Re: [Rd] Computing means, variances and sums

From: Prof Brian Ripley <ripley_at_stats.ox.ac.uk>
Date: Wed 22 Feb 2006 - 08:52:13 GMT

I've managed to track this down. The setting of the FPU control word on a ix86 machine changes the precision of (gcc) long double calculations in the FPU, as well as those of double. So if it gets changed to PC_53, long doubles lose accuracy even though 10 bytes are carried around.

For some discussion of extended-precision issues, see Priest's annex to Goldberg's paper at http://www.validlab.com/goldberg/paper.pdf.

Many other OSes other than Windows on ix86 do consider the FPU control word when doing context-switching. There is (often heated) debate as to what the correct default should be, see e.g. the thread begining

http://gcc.gnu.org/ml/gcc/1998-12/msg00473.html

Whereas Linux has selected extended precision, apparently FreeBSD selected 53-bit mantissa, and Solaris x86 used the equivalent of -ffloat-store to ensure stricter compliant to the IEEE754 'double' model (and cynics say, to make the Sparc Solaris performance look good).

It will be interesting to see what MacIntel has selected (I suspect the FreeBSD solution).

This does mean that using long doubles for accumulators is not necessarily always a win although the potential loss is likely to be small.

On Sun, 19 Feb 2006, Duncan Murdoch wrote:

> On 2/19/2006 3:18 PM, Prof Brian Ripley wrote:
>> On Sun, 19 Feb 2006, hadley wickham wrote:
>>
>>>> p.s. If my computations are correct, 0.2 = 0*/2 + 0/4 + 1/8 + 1/16 +
>>>> 0/32 + 0/64 + 1/128 + 1/256 + 0/512 + 0/1024 + 1/2048 + 1/4096 + ... =
>>>> 0.3333333333333h. Perhaps someone can extend this to an FAQ to help
>>>> explain finite precision arithmetic and rounding issues.
>>> This is drifting a bit off topic, but the other day I discovered this
>>> rather nice illustration of the perils of finite precision arithmetic
>>> while creating a contrast matrix:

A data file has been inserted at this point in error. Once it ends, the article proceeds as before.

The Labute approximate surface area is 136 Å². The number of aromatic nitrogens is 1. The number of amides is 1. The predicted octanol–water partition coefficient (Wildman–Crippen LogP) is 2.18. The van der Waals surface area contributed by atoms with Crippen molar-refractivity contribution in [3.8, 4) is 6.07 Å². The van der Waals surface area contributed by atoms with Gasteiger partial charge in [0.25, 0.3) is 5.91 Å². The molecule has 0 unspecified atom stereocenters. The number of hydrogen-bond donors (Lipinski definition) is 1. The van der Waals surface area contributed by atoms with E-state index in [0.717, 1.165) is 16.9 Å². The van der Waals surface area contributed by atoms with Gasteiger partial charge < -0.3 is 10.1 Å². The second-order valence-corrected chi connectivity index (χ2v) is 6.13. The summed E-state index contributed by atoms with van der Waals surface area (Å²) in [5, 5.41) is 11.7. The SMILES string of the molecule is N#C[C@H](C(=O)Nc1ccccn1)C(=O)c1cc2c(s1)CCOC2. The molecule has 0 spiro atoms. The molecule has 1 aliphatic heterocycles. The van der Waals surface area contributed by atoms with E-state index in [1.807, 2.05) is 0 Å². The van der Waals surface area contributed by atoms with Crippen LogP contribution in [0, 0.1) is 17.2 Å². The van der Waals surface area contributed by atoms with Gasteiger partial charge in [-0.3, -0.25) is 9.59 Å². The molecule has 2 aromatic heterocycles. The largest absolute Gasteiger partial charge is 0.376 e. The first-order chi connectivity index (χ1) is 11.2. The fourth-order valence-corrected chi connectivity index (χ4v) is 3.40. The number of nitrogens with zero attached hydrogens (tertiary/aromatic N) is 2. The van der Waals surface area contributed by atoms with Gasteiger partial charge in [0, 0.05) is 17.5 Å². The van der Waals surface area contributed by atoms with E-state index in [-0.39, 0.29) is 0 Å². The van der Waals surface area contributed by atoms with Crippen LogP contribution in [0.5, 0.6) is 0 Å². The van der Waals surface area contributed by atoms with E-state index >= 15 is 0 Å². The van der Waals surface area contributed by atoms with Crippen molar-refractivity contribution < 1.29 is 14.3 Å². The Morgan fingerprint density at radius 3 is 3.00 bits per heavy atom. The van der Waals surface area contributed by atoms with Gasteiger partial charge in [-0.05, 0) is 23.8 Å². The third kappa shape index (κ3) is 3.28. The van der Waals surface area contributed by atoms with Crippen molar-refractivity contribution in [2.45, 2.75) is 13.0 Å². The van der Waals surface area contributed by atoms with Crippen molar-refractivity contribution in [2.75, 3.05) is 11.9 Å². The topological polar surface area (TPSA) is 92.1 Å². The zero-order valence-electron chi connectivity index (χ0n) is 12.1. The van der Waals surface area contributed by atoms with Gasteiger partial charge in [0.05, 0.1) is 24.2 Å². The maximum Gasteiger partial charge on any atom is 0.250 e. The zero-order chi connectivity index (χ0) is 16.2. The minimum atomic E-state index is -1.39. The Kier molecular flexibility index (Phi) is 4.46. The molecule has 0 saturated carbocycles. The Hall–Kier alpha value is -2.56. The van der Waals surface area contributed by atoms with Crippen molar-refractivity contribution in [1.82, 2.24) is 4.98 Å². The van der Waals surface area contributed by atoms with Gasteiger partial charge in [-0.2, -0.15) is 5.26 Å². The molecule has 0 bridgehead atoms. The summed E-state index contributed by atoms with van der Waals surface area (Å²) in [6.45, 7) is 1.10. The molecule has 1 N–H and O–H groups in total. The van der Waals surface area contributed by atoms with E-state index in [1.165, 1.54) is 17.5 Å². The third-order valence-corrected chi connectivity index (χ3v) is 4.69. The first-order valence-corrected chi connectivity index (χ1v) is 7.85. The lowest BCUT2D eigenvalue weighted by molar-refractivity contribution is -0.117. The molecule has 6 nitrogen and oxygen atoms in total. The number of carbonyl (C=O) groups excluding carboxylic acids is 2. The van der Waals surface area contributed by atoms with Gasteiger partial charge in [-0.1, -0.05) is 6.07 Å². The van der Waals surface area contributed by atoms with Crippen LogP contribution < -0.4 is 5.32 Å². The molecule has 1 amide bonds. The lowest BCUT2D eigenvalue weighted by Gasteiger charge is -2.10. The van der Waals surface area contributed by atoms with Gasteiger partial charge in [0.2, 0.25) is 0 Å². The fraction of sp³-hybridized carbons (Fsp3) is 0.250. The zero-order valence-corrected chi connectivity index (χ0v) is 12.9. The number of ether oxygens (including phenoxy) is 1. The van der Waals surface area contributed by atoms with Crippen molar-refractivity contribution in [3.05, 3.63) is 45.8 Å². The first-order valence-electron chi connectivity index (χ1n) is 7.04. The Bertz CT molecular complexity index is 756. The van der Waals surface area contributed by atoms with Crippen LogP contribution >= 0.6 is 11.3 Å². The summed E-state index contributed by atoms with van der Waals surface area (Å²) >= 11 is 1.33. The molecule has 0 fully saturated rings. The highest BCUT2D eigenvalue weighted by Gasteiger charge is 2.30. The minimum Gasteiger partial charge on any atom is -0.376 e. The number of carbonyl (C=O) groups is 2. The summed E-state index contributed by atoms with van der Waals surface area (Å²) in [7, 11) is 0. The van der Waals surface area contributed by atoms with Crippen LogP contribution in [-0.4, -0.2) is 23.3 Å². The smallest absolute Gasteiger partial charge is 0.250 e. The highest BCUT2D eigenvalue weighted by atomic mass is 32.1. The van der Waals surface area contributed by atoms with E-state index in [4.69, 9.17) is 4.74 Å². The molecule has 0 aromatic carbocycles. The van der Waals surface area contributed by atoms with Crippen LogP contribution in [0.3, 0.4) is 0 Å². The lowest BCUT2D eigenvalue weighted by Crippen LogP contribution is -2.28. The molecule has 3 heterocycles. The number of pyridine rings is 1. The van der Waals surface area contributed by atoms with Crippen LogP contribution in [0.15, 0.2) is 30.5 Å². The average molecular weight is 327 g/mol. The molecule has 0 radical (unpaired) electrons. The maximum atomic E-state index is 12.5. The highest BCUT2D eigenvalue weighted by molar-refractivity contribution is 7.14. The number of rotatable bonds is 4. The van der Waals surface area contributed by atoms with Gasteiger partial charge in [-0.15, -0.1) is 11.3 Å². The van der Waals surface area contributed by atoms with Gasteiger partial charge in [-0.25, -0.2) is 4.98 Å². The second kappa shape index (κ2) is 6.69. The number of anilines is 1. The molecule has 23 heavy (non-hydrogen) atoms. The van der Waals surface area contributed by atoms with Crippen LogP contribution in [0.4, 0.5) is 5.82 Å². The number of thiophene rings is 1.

>>>
>>>> n <- 13
>>>> a <- matrix(-1/n, ncol=n, nrow=n) + diag(n)
>>>> rowSums(a)
>>> [1] 2.775558e-16 2.775558e-16 5.551115e-17 5.551115e-17 5.551115e-17
>>> [6] 5.551115e-17 0.000000e+00 -5.551115e-17 0.000000e+00 5.551115e-17
>>> [11] 1.110223e-16 1.665335e-16 2.220446e-16
>>>
>>> Not only do most of the rows not sum to 0, they do not even sum to the
>>> same number! It is hard to remember the familiar rules of arithmetic
>>> do not always apply.
>>
>> I think you will find this example does give all 0's in R-devel, even on
>> platforms like Sparc.
>
> Only until the fpu precision gets changed:
>
>> n <- 13
>> a <- matrix(-1/n, ncol=n, nrow=n) + diag(n)
>> rowSums(a)
> [1] 0 0 0 0 0 0 0 0 0 0 0 0 0
>> RSiteSearch('junk')
> A search query has been submitted to http://search.r-project.org
> The results page should open in your browser shortly
>
>> n <- 13
>> a <- matrix(-1/n, ncol=n, nrow=n) + diag(n)
>> rowSums(a)
> [1] 2.775558e-16 2.775558e-16 5.551115e-17 5.551115e-17 5.551115e-17
> [6] 5.551115e-17 0.000000e+00 -5.551115e-17 0.000000e+00 5.551115e-17
> [11] 1.110223e-16 1.665335e-16 2.220446e-16
>
> We still need to protect against these changes. I'll put something together,
> unless you're already working on it.
>
> The approach I'm thinking of is to define a macro to be called in risky
> situations. On platforms where this isn't an issue, the macro would be null;
> on Windows, it would reset the fpu to full precision.
>
> For example, RSiteSearch causes damage in the ShellExecute call in
> do_shellexec called from browseURL, so I'd add protection there. I think we
> should also add detection code somewhere in the evaluation loop to help in
> diagnosing these problems.
>
>> But users do need to remember that computer arithmetic is inexact except in
>> rather narrowly delimited cases.
>
> Yes, that too.
>
> Duncan Murdoch
>
>

-- 
Brian D. Ripley,                  ripley@stats.ox.ac.uk
Professor of Applied Statistics,  http://www.stats.ox.ac.uk/~ripley/
University of Oxford,             Tel:  +44 1865 272861 (self)
1 South Parks Road,                     +44 1865 272866 (PA)
Oxford OX1 3TG, UK                Fax:  +44 1865 272595

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Received on Wed Feb 22 19:54:53 2006

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